Asian shares pushed up for a second day on Wednesday, climbing back near a 13-month peak, as gold's surge to record highs and the dollar's tumble boosted resource shares.

Gold trimmed some gains but hovered near the all-time high of $1,043.45, compounding the dollar's woes after the U.S. currency was hit the previous day by a report that major countries were looking for alternatives in oil trade settlement.

Oil prices rose 50 cents a barrel to $71.38, holding on to broad gains scored the previous day as commodities surged on hopes that global demand was picking up.

Australian miners and Japanese trading houses were among the big winners, with shares of Rio Tinto up 3.8 percent and Mitsubishi Corp <8058.T> gaining 5.3 percent.

Resources on the whole ... are leading the way on what seems to be the ever-weakening U.S. dollar, said David Barrett-Lennard, commodities dealer at CMC Markets.

Some investors also took heart from Australia's central bank lifting interest rates the previous day, the first of any Group of 20 nation to do so in a sign that the emergency measures put in place to stem the financial crisis are gradually being unwound.

The move fueled gains of more than 1 percent on Wall Street, underscoring for many that the global economy was on the mend. <.N>

However, analysts noted that Australia is a special case because its economy and banking system were mostly sheltered from the global crisis and has benefited from China's aggressive efforts to stockpile resources and kick start growth.

Central banks in the West are unlikely to raise rates for some time as the strength of their economic recoveries is far from certain.

Federal Reserve officials remain cautious about unwinding emergency measures. Kansas City Fed President Thomas Hoenig said late on Tuesday that the U.S. economy is clearly recovering but that it is too soon for the Fed to withdraw its massive support.

The MSCI index of Asia-Pacific shares outside Japan <.MIAPJ0000PUS> was up 1.1 percent, with the material sector the biggest gainer on the day. The Thomson Reuters index of regional shares <.TRXFLDAXPU> edged up 0.7 percent.

Japan's Nikkei average <.N225> gained 0.9 percent, with financials getting a boost from a rise in U.S. counterparts the previous day after Goldman Sachs upgraded the sector. The banking sector on the Tokyo Stock Exchange first sector rose 3.6 percent.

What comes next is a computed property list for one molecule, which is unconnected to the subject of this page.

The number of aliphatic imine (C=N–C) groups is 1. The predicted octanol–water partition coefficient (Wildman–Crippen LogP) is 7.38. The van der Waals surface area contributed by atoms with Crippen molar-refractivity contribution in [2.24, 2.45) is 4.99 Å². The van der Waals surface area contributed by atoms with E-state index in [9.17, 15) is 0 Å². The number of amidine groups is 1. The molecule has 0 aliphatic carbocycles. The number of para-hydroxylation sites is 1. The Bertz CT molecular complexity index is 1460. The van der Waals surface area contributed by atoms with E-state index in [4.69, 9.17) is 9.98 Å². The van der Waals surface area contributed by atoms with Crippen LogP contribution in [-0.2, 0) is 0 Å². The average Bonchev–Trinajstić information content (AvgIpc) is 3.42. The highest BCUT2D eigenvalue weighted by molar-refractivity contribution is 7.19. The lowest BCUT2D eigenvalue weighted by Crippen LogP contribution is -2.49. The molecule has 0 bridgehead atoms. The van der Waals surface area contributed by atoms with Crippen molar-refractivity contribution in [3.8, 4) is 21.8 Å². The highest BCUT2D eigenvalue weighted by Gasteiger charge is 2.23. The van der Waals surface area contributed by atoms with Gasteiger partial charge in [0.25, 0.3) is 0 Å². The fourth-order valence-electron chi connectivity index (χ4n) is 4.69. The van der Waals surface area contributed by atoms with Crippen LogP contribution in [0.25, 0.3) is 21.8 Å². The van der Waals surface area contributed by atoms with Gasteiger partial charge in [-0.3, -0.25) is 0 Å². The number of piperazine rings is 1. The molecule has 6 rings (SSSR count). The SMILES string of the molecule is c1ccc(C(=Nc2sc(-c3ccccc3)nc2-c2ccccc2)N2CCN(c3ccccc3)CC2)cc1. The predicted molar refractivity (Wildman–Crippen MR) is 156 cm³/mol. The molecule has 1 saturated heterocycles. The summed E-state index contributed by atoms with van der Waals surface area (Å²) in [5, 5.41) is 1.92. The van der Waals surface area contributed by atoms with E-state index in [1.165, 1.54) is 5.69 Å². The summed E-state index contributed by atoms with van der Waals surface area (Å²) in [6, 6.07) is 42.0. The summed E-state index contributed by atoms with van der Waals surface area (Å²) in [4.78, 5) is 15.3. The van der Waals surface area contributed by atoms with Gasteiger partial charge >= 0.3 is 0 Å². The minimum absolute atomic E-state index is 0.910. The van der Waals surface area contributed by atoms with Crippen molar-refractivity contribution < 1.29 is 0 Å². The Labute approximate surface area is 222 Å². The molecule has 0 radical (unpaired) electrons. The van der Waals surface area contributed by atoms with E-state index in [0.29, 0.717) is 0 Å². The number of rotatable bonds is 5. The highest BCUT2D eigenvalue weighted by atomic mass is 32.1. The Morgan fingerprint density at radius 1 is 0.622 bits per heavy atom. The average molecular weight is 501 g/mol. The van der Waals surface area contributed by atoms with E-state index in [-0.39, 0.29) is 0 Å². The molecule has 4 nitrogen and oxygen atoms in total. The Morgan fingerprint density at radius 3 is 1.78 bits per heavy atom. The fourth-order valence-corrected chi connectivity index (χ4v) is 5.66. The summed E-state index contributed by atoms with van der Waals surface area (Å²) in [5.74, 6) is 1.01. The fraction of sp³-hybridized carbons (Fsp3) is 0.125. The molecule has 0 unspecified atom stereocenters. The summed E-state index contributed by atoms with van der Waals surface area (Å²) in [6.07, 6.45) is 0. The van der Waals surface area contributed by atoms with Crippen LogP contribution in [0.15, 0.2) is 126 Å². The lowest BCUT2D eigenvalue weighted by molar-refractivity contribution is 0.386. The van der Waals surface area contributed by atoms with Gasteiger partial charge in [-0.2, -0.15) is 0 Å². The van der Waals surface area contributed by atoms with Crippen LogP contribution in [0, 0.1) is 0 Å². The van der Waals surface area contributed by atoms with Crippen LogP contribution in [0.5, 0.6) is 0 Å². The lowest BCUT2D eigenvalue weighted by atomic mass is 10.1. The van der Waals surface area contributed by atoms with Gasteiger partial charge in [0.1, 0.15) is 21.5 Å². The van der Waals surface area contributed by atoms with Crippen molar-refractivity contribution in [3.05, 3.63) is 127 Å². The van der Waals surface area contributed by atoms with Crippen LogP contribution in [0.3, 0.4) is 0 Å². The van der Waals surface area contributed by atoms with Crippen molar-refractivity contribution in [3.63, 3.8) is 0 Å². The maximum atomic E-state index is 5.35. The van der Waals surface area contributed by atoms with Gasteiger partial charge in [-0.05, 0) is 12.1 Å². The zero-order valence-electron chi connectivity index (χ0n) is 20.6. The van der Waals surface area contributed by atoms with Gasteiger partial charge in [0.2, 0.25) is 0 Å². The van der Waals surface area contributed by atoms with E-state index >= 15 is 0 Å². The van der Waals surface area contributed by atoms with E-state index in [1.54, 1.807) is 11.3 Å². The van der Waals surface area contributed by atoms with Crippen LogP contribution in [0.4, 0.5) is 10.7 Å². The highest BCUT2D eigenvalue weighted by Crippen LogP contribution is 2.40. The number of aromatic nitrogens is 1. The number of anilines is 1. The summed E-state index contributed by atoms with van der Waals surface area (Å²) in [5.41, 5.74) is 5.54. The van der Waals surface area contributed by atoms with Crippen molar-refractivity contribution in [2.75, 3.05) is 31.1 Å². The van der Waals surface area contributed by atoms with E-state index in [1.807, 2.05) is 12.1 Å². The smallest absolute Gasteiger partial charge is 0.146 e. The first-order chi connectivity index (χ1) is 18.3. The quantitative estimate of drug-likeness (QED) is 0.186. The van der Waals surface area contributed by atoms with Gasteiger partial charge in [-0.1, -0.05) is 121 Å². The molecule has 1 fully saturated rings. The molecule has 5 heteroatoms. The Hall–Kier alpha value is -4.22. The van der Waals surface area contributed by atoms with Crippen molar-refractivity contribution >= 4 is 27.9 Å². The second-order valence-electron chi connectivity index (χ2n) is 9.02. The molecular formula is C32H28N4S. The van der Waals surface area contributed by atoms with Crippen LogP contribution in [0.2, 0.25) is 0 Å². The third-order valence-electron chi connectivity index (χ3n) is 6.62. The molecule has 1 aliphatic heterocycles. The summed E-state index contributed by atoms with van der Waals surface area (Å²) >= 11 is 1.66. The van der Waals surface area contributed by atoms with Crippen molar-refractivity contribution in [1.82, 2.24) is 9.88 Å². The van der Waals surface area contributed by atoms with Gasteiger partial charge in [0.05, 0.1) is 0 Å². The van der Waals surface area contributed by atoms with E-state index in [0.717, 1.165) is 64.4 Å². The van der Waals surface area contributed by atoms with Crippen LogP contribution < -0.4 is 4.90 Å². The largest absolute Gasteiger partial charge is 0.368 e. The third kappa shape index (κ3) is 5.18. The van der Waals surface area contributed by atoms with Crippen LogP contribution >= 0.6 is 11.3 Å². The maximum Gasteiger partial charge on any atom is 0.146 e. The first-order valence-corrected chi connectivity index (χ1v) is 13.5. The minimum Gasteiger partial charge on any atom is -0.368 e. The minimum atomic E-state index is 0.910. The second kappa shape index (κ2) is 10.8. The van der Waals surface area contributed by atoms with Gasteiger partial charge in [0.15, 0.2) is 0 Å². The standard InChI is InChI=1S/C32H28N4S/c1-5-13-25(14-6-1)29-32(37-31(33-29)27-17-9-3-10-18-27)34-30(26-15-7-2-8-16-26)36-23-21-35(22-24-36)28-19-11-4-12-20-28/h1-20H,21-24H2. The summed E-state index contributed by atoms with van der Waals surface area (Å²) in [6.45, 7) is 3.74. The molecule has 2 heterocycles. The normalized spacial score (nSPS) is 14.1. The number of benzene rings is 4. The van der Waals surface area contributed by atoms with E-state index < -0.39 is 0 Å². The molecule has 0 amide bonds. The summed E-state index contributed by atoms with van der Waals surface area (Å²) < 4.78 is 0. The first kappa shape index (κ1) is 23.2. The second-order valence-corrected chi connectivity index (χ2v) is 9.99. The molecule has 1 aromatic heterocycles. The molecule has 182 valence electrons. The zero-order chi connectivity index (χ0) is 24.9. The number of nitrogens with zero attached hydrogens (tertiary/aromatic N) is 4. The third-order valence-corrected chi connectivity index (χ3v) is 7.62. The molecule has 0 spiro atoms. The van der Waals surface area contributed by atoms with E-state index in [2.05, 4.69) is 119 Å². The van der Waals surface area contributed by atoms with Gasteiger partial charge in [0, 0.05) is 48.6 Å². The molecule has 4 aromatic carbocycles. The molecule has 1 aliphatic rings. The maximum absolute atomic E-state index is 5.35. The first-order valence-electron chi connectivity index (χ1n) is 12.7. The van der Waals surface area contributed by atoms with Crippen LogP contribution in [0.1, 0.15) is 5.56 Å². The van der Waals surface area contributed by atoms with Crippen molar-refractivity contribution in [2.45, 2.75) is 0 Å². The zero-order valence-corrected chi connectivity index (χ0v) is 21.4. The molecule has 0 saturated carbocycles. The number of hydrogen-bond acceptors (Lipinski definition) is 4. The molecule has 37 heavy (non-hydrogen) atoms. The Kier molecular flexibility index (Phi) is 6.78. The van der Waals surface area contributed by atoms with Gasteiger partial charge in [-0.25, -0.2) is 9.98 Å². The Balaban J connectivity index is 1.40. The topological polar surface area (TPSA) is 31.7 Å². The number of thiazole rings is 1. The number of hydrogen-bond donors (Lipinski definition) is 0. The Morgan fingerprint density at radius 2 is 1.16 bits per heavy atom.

The dollar edged up slightly after getting hit the previous day by the combination of a surging Australian dollar, gold and commodities.

The dollar index, a gauge of its performance against six major currencies, drifted up 0.2 percent to 76.459 <.DXY> but is still near a 13-month low of 75.827 hit in September.

The dollar edged up 0.2 percent against the yen to 88.95 yen but has slid back near an eight-month low of 88.23 yen hit last month. Those levels are seen as painful to Japanese exporters by slashing the value of their overseas revenue.

Japanese Finance Minister Hirohisa Fujii told the Wall Street Journal that current yen levels were consistent with acceptable market activity and were not extremely abnormal, the latest signal Japan's new government is taking a more hands-off approach on currency policy.

Fujii and other officials have made remarks suggesting they could intervene to stem yen strength, though many market players believe such intervention is unlikely unless the yen's rise becomes more volatile.

The Australian dollar hovered near 14-month highs against the U.S. dollar in the wake of the rate increase on Tuesday, which sent the Aussie up nearly 1.4 percent.

Government bonds slipped on the gains in stocks and prospect of central bank rate hikes in some countries.

Korean bond futures slipped 3 ticks to 108.72 after Australia's rate hike was seen as paving the way for a move in South Korea where its central bank is worried about a rebounding property market.

(Additional reporting by Adrian Bathgate in Wellington)